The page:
High speed reflected light spectrophotometry was used to determine an optimum maturity distribution of mechanically harvested clingstone peaches (Prunus persica (L.) Batsch) for processing. Succinic acid-2,2-dimethylhydrazide (SADH) applied at pit-hardening, advanced the optimum harvest date from 3 to 5 days and increased the yield of processable fruit from 62% for the control trees to 80% for the treated trees.

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C. M. Mainland, L. J. Kushman, and W. E. Ballinger

Abstract

On 15 occasions, either Wolcott, Jersey, Morrow or Murphy cultivars of highbush blueberry (Vaccinium corymbosum L.) were harvested by commercial hand-pickers and over-the-row mechanical harvesters in eastern NC during 1970 and 1971. Compared with hand-harvesting, machine-harvesting reduced yield of marketable ripe fruit 19 to 44%. Compared with commercially hand-harvested fruit, machine-harvested fruit was 10 to 30% softer in compression tests; and when held for 7 days at 21°C, the fruit developed 11 to 41% more decay. Machine-harvested fruits sorted on a commercial cleaner were softened still more and developed 5 to 10% more decay than fruit mechanically harvested but not sorted.

Fifty times as many canes were damaged by mechanical harvesting as by hand-harvesting.

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Dale E. Marshall

For nearly 30 years, more than 75 different groups: producers, entrepreneurs, engineers, processors, consultants, state or federal researchers, or manufacturers have constructed over 195 harvesters attempting to mechanize the harvest of Capsicum peppers. Countries testing experimental harvesters include: Bulgaria, Hungary, Israel, Italy, Spain, the United States, and the former Soviet Union. Over 25 principles have been tested. In 1980, there were 10 different university, state, or federal research agencies experimenting with pepper harvest mechanization. However, in 1990, there were no active mechanization projects. At least 13 patents have been identified that have been issued on pepper harvesters and 65 patents on harvesting elements or principles for other crops that have been tested or might be used to harvest peppers. Interest in mechanization has resumed in the United States and a number of commercial harvesters are available. Harvester usage is expected to increase significantly by the year 2000.

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Justin R. Morris

Abstract

The mechanization revolution in the cane fruit industry has been a result of the increasing scarcity and expense of hand labor which has threatened to eliminate cane fruits as a processing crop in the United States.

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S.P. Vander Kloet and J. Pither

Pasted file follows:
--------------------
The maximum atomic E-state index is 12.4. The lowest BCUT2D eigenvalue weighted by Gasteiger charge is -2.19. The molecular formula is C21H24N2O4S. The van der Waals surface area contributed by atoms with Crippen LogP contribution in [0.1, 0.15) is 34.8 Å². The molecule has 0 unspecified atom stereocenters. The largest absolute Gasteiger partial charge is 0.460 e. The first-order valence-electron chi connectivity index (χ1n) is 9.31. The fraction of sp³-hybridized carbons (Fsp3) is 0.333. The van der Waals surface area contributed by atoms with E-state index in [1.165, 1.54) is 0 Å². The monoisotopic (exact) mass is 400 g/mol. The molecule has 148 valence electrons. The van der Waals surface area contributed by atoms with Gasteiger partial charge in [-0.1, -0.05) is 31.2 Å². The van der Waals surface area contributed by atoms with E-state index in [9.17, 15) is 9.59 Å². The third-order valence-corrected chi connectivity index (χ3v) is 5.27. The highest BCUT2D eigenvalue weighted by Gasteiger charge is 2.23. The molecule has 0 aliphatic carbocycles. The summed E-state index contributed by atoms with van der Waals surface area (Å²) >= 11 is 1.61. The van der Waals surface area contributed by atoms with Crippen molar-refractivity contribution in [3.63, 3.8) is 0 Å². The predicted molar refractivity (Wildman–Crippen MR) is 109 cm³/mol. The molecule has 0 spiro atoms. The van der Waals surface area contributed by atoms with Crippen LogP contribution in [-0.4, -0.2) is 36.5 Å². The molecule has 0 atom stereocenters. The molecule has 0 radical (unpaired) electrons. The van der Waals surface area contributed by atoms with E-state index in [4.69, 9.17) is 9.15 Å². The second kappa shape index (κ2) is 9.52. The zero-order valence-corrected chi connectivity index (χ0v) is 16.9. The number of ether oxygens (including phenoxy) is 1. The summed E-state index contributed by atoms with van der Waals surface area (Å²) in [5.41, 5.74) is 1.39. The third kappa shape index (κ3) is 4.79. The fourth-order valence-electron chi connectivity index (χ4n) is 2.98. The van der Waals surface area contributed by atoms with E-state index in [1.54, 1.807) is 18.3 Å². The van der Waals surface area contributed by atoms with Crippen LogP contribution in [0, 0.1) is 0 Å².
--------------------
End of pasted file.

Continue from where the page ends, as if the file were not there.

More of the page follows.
Periodic prescribed burns of lowbush blueberry barrens promote high yield, aid in weed control, and reduce fungal and insect damage. Whether such prescribed fires should be set in the autumn or the spring has been a matter of some dispute. Previous research on Vaccinium angustifolium Aiton suggested some advantages to autumnal burning, but few data have been collected on V. myrtilloides Michaux. To evaluate whether time of burning affected plant qualities most favorable for mechanical harvesting, such as stem length and lateral branching, a series of experiments was conducted on V. myrtilloides. Differences in stem length, numbers of lateral branches, and buds per stem were nonsignificant among plants burned in fall vs. those burned in spring. In three of four experiments, however, fall burns resulted in the growth of fewer lateral branches. Furthermore, among the four experiments, growth responses were more uniform following fall than following spring burns. We therefore suggest that, where possible, fall burns should be prescribed for blueberry plants that will be mechanically harvested.

Open access

J. R. Morris, D. L. Cawthon, and J. W. Fleming

Abstract

Temperature of fruit of Vitis labrusca L. cv. Concord at harvest was the primary factor governing the rate of postharvest quality changes. Fruit harvested at mid-day at 32°C remained at that temperature inside a bulk pallet box for 72 hours, regardless of diurnal temperature fluctuations. Without addition of SO2, alcohol concentration steadily increased after 12 hours holding the mechanically-harvested grapes in a bulk pallet box and reached 3% after 72 hours. Loss of soluble solids began immediately after harvest and after 72 hours, 44% of the soluble solids present at the time of harvest had been lost. Addition of S02 at harvest or no later than 6 hours after harvest aided in slowing postharvest deterioration. The addition of 80 or 160 ppm SO2 to a bulk pallet box of grapes mechanically harvested at a temperature of 35° was as effective in retarding postharvest deterioration of the quality attributes determined in this study as was harvesting at 24°. Harvesting at a cool temperature (24°) and SO2 addition will allow for extended holding of the raw product with minimal alcohol production and raw product quality loss.